09/03/2016 05:38 GMT | Updated 09/03/2017 05:12 GMT

Equality at Home: Why We Should Abolish 'Pink and Blue' Jobs

Being the head of an HR team, diversity and equality is a passion as well as part of the job description. I don't run a perfect ship, but we're getting there. We have processes and plans and working groups and reporting mechanisms. We are making changes. I feel respected in my role and an equal to the men in the Executive team.

But at home? That's another story

I'm grateful to live with a man who is just as passionate about equality as I am- not seeing gender roles (or 'pink' and 'blue' jobs, as I have often heard them called) in the home, but viewing all the household tasks as shared jobs. However when this comes up in conversation, I'm often surprised by the reaction I get.

'Your partner cooks?! Without you making him? Oh my gosh, you are so lucky!'

'A man doing the cooking? How did you wangle that?'

Mmm, not really so lucky. Yes, it's lovely to have a cooked meal each week night (particularly his satay chicken!), but declaring that it is lucky for me not to have to cook, implies that the cooking should fall to me because I am female, and that it is noble of him to take it off my hands.

In fact, my partner loves to cook, and he's bloody good at it. He doesn't feel this emasculates him in any way- he just enjoys it as his house role. (He does then get to relax on a Sunday with the sports channel, while I do endless laundry!).

We are both career-minded, earn similar money and happily split the finances 50/50. Yet if I book myself a holiday or buy a new pair of shoes, I am greeted with 'Dear, that's expensive. What will your other half say about that?'. Frankly, it's irrelevant what he would say about it- it is not his money I'm spending, it's my own.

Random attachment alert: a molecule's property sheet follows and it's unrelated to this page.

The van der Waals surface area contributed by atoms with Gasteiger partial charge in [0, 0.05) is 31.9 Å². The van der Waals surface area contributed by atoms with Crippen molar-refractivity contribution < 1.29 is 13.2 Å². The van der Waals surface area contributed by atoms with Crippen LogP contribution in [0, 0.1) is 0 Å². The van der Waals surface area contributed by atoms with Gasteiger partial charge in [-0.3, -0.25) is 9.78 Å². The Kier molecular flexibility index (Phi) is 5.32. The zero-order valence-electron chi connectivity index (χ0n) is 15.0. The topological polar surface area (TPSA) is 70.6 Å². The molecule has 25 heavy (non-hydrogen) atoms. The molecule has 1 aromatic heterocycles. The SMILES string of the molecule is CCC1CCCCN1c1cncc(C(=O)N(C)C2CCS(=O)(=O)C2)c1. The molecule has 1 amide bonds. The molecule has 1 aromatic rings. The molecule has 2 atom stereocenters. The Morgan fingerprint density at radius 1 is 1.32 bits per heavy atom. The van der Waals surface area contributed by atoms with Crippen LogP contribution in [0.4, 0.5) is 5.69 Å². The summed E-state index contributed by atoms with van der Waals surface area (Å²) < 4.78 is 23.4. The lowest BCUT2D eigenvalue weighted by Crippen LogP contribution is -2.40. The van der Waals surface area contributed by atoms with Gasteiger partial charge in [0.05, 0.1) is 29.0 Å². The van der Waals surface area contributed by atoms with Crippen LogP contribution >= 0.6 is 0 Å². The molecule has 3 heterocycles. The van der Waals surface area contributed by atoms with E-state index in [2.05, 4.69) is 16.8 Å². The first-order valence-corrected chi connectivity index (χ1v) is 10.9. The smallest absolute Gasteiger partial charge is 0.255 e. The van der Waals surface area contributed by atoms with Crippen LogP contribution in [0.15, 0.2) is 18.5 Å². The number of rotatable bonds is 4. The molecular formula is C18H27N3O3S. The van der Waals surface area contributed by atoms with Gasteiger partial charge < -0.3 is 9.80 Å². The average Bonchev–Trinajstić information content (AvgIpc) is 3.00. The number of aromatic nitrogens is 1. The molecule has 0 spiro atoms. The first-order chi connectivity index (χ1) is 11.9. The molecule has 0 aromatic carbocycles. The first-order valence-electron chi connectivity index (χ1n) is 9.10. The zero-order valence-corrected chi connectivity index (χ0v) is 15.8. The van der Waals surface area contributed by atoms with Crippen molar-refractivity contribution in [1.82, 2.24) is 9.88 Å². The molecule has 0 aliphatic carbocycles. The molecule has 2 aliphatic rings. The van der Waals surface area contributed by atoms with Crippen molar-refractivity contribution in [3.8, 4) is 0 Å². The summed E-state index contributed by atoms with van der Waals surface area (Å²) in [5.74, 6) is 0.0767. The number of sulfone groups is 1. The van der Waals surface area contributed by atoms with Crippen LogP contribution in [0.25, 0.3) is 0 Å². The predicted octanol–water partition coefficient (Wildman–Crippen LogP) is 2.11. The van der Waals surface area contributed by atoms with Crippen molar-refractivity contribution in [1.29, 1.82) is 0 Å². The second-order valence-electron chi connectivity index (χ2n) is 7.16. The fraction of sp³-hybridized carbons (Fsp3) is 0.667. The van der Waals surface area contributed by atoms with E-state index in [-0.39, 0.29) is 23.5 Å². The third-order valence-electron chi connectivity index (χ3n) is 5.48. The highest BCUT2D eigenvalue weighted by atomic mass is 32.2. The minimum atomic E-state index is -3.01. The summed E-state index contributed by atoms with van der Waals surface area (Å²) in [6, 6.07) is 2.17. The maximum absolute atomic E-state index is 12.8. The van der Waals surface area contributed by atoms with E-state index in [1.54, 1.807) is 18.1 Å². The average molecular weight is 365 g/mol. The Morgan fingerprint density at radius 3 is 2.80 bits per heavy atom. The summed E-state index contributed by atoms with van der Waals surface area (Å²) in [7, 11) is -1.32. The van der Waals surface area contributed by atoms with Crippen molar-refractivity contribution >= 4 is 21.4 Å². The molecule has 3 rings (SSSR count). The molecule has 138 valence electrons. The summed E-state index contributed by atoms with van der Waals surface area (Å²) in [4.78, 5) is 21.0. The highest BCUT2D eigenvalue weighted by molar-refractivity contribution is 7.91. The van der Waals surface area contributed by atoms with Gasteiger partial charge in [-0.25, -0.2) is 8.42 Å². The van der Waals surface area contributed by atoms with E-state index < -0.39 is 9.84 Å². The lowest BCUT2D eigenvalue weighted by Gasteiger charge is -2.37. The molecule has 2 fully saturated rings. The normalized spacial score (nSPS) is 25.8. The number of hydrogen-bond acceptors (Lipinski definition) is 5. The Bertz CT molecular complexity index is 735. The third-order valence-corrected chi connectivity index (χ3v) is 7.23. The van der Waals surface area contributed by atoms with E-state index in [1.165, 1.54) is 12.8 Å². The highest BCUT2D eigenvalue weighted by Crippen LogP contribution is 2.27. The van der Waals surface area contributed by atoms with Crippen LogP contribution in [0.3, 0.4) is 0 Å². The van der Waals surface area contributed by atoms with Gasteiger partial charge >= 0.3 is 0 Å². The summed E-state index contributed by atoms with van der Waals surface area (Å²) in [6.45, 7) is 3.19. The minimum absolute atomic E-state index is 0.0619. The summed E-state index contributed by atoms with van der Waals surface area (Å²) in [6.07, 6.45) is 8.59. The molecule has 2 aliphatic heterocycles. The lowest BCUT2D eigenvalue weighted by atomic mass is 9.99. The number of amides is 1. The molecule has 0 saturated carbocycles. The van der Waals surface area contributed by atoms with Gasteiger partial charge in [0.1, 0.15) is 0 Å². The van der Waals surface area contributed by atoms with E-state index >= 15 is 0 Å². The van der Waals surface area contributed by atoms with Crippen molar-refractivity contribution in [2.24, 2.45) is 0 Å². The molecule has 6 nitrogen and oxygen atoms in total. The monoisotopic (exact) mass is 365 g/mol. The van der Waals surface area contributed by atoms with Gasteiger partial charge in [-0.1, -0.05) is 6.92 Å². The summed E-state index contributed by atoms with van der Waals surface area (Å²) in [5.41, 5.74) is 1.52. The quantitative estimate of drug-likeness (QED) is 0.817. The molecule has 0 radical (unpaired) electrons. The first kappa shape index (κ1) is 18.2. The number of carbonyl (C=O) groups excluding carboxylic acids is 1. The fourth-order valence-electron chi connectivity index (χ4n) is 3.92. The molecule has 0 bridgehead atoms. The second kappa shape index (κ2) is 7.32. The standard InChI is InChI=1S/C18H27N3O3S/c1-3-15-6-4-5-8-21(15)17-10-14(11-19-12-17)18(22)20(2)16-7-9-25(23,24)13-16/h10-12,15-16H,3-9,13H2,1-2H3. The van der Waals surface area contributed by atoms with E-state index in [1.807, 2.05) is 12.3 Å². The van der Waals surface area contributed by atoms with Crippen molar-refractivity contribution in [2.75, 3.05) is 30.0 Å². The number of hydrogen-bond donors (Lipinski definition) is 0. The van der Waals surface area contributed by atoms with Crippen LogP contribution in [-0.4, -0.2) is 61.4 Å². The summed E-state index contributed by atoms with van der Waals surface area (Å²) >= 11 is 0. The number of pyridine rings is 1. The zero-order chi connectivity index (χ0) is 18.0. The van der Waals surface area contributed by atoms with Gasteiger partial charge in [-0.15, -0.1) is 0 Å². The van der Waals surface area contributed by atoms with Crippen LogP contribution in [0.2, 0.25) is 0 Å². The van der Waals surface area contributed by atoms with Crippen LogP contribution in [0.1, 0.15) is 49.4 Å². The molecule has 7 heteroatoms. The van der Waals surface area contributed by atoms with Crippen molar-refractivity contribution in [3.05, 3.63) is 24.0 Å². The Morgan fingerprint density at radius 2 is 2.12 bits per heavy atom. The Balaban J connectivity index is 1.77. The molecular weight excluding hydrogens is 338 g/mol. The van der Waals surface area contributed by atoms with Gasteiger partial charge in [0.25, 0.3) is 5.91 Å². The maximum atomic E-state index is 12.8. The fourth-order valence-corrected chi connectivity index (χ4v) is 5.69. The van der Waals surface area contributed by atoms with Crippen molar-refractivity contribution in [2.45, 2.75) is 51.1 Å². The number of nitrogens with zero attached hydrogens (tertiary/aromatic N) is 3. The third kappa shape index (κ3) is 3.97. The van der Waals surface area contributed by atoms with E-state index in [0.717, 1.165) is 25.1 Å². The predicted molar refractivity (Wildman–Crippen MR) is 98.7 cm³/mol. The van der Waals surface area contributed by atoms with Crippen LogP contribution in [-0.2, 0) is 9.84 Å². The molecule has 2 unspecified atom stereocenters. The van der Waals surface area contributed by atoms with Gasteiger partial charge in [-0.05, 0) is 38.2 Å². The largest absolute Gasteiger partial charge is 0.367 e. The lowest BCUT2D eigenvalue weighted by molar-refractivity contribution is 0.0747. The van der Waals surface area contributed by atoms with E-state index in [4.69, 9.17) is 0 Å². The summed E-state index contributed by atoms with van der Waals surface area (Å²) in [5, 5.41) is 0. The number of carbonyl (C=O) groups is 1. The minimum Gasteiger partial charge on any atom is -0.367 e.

And I must share my greatest bug bear; when we ask for the bill at a restaurant, 9 times out of 10 the waiter brings it and puts it in front of my partner, waiting expectantly for him to get his wallet out. I feel a mixture of pride and annoyance when I correct the waiter that this time, it is in fact my turn to pay the bill, and reach across for the check. The bias here is aimed at both myself and my partner- he is the man, so must be the breadwinner and pay for the meal. I am the woman, so I must accept this treat and smile sweetly. This social pressure could make my partner feel he has to always pay to be considered masculine, and I should not pay, to protect and endorse his role of 'the man'.

I love how Chimamanda Ngozi Adichie puts it in her text 'We should all be feminists': 'What if both boys and girls were raised not to link masculinity and money? What if their attitude was not "the boy has to pay," but rather, "whoever has more should pay". The concept of the person with the most to pay, or even both partners to fairly pay, still seems alien even in the social circles I am part of.

So why do we still sign up to the concept of pink and blue jobs? Pink; that females do the cooking and cleaning (even if they have a demanding, full time job), and blue; that males control the finances and should pay wherever possible?

Globally, business are working hard to ensure men and women are treated equally at work, and are given roles based on their strengths, preferences and aspirations. We are eradicating gender bias in the workplace, yet in our social environment these small biases are still very real.

My ideal is an environment of social equality, where men and women are raised without different assigned roles or expectations. The world is moving on from this, and we must catch up with it. I hope one day to raise children, and if my son wanted to be a ballet dancer and my daughter a CFO, they have the social equality to pursue these dreams without bias- and without a mention of 'pink' and 'blue' jobs.